In 1972, Willie Mays had a rough first half. He was 41, so it's not like it should have been a great shock. After a .146/.340/.195 April, the Giants traded him to the Mets. His month of May was good, but it was clear that Mays had lost a step or six. He wasn't the best player in the game anymore.
Mays started in the 1972 All-Star Game, hitting second between Joe Morgan and Hank Aaron. There were players having better first halves -- a 21-year-old César Cedeño was hitting .355 with 13 homers and 26 steals -- who would have been fantastic choices to start, but the fans wanted Mays. There were players who had an argument to make the roster. A 24-year-old named Leron Lee hit .315/.365/.506 for the . Richie Hebner, surely one of the better players to never make an All-Star team, was having a fine first half. They were both left off
Yet there was Mays, making his 19th straight All-Star appearance. He was older, creakier, but still who the fans wanted to see.
The parallels between Mays and Derek Jeter aren't perfect, but they're good enough. The fans voted Jeter in, even though he's almost certainly not one of the five best shortstops in the league any more. The vote cost Asdrubal Cabrera a chance to start, and it cost Jhonny Peralta a chance at his first All-Star selection.
So this brings up the great debate: is it better to have a legend make the team past his prime, or is it better to stock the All-Star rosters with players who had great first halves and who are almost certainly better players than the legacy guys, even if just for a brief overlapping period?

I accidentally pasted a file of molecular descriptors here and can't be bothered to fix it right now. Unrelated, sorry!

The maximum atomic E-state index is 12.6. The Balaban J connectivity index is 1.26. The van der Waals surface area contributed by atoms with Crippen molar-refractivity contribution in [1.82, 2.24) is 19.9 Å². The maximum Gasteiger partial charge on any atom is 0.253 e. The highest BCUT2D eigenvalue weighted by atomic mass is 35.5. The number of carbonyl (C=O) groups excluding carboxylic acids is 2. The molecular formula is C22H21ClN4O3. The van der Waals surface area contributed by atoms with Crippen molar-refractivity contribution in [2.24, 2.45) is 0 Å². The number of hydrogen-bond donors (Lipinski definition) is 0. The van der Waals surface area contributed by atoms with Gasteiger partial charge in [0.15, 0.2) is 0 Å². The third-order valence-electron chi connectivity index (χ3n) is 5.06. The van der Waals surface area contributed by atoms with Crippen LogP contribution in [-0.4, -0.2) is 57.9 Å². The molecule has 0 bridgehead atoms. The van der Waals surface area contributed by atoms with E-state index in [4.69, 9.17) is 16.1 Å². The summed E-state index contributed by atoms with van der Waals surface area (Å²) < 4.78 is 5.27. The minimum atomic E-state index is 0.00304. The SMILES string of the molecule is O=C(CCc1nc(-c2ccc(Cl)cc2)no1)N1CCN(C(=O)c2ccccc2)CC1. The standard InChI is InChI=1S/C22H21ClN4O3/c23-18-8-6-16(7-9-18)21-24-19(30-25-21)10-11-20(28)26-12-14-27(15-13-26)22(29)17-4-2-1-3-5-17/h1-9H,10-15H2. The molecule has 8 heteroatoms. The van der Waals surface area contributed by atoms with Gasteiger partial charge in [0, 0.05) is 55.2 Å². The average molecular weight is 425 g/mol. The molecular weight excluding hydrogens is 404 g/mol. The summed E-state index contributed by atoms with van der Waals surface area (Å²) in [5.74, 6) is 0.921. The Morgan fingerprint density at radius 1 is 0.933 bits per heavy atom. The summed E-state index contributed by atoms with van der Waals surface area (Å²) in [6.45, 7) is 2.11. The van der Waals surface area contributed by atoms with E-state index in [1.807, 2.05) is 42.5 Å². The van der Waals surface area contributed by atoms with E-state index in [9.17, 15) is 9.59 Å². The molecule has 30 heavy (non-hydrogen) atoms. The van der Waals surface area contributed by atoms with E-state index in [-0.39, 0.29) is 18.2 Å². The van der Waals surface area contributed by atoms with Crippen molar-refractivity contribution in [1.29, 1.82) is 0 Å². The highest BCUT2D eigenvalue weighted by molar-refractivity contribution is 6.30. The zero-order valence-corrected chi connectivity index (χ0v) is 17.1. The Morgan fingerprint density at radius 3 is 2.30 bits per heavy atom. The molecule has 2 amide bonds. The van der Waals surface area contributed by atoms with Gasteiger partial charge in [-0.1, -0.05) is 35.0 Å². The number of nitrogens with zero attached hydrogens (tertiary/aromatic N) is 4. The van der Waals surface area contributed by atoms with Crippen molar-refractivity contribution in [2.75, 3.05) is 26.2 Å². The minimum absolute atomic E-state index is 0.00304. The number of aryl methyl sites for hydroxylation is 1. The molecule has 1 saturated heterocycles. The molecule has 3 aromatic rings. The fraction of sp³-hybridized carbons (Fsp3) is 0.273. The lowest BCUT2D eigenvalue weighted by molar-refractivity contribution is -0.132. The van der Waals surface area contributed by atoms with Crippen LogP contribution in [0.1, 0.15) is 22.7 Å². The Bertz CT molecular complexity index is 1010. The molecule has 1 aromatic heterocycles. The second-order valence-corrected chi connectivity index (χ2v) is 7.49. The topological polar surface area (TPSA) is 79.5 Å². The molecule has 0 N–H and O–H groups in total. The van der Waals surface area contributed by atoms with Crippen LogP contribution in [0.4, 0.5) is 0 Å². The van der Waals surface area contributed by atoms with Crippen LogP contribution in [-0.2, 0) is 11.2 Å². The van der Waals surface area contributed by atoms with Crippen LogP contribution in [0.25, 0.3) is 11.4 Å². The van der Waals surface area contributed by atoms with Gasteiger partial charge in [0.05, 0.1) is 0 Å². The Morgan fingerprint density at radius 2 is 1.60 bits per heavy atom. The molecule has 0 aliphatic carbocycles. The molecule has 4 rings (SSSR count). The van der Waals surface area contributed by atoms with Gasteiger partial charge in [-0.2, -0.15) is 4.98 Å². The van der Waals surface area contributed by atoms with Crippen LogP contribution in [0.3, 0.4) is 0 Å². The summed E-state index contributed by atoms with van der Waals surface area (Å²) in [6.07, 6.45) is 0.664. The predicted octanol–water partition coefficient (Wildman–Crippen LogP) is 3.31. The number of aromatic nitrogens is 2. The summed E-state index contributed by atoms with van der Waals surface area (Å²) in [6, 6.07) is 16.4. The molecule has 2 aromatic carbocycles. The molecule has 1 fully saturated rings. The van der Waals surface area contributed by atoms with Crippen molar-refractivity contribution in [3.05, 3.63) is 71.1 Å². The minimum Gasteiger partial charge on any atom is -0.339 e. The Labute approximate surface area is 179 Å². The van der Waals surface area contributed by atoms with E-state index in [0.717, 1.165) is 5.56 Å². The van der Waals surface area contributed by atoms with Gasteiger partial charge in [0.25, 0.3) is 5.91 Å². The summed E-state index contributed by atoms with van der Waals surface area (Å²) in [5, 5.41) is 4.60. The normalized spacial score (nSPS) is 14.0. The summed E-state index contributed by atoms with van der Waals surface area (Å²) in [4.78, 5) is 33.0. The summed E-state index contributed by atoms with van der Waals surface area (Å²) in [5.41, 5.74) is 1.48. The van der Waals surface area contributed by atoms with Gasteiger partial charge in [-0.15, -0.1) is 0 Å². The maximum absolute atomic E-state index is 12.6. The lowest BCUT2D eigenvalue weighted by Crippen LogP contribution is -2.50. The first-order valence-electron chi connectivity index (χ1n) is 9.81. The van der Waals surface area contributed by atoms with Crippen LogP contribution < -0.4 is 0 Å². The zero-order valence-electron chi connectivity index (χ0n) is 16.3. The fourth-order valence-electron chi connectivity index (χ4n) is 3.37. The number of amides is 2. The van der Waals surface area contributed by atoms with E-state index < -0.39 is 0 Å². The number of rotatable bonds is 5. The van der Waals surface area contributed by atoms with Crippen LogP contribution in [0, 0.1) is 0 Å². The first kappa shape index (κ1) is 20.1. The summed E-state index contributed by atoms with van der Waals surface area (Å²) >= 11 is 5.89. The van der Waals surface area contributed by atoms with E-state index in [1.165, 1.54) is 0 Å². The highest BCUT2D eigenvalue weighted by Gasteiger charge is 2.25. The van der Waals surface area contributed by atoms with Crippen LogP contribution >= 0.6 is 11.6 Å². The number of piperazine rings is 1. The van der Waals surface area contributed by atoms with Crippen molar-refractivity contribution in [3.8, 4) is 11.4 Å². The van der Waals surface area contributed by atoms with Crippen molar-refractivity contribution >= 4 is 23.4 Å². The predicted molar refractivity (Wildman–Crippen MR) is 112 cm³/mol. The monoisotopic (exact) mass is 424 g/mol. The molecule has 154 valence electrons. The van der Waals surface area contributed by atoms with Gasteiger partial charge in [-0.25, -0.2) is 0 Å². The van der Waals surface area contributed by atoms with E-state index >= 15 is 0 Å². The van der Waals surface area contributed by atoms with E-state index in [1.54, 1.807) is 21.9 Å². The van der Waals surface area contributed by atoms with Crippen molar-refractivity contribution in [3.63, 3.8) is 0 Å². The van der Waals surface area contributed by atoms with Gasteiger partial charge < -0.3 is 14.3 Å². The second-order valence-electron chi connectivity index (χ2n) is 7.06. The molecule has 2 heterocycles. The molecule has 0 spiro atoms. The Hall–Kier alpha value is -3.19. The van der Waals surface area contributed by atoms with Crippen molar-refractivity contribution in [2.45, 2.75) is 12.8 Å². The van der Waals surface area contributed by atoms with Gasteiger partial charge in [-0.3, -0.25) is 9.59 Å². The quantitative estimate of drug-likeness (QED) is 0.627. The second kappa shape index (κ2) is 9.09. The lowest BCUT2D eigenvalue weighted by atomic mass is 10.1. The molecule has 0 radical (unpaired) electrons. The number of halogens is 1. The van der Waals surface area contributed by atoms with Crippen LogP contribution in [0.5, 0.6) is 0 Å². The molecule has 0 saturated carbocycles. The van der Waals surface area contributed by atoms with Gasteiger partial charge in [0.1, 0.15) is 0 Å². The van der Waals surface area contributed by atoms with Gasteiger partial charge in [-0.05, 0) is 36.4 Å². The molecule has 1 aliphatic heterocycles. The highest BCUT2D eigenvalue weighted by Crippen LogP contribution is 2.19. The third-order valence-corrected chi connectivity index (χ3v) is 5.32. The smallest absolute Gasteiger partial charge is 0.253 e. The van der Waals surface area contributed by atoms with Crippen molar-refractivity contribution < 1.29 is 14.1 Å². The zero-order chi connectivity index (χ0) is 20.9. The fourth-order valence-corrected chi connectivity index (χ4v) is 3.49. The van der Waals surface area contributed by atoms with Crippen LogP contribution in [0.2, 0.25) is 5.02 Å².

Like a true weenie, I don't want to commit. The arguments are strong for both.
- I'm not sure which, if any, of the 21 straight years that Hank Aaron made the All-Star team, he did so over someone else who was having a better season. And that seems like the least interesting question in the world. Hank Aaron is Hank Aaron. He doesn't miss All-Star games. They should have renamed the All-Star Game the "Willie and Hank Variety Show Spectacular" just because. No kid ever went home disappointed because he had to watch Aaron or Mays over Wes Parker.
- Chances at an All-Star Game are rare for non-stars -- when a guy like Peralta has a great first half, this is his chance to be rewarded. And even though he's been up-and-down, "One-time All Star, Jhonny Peralta" sounds like a pretty apt way to describe him after he retires. He might not get the chance.
But the All-Star Game isn't supposed to be a bonus that every player gets a chance at. It's for the best players and, yes, the most popular players. No one cares that Leron Lee didn't make the 1972 All-Star team for the National League, except Leron and several of his relatives. But everyone who attended the game can tell you who started in center field for the National League. And while Jeter isn't Willie Mays, he's obviously a legend -- one of the five or ten best shortstops to ever play baseball.
Jeter starting in the All-Star Game is like Chevy Chase getting roles in "Hot Tub Time Machine" and "Community." There are comedians who are certainly funnier at this point, and who would help make those movies and TV shows better, but, hey, that's Chevy Chase! Sometimes the legacy guys just need to be America's woobie. It's the role that Jeter was born to play.
I don't have a problem with it at all. Derek Jeter is a star. That's kind of the point. In twenty years, no one will remember that he had a .320 OBP in the first half -- they'll just remember Jeter was a 12-time All-Star and one of the best ever. It's probably better to direct your injustice-based outrage in another direction.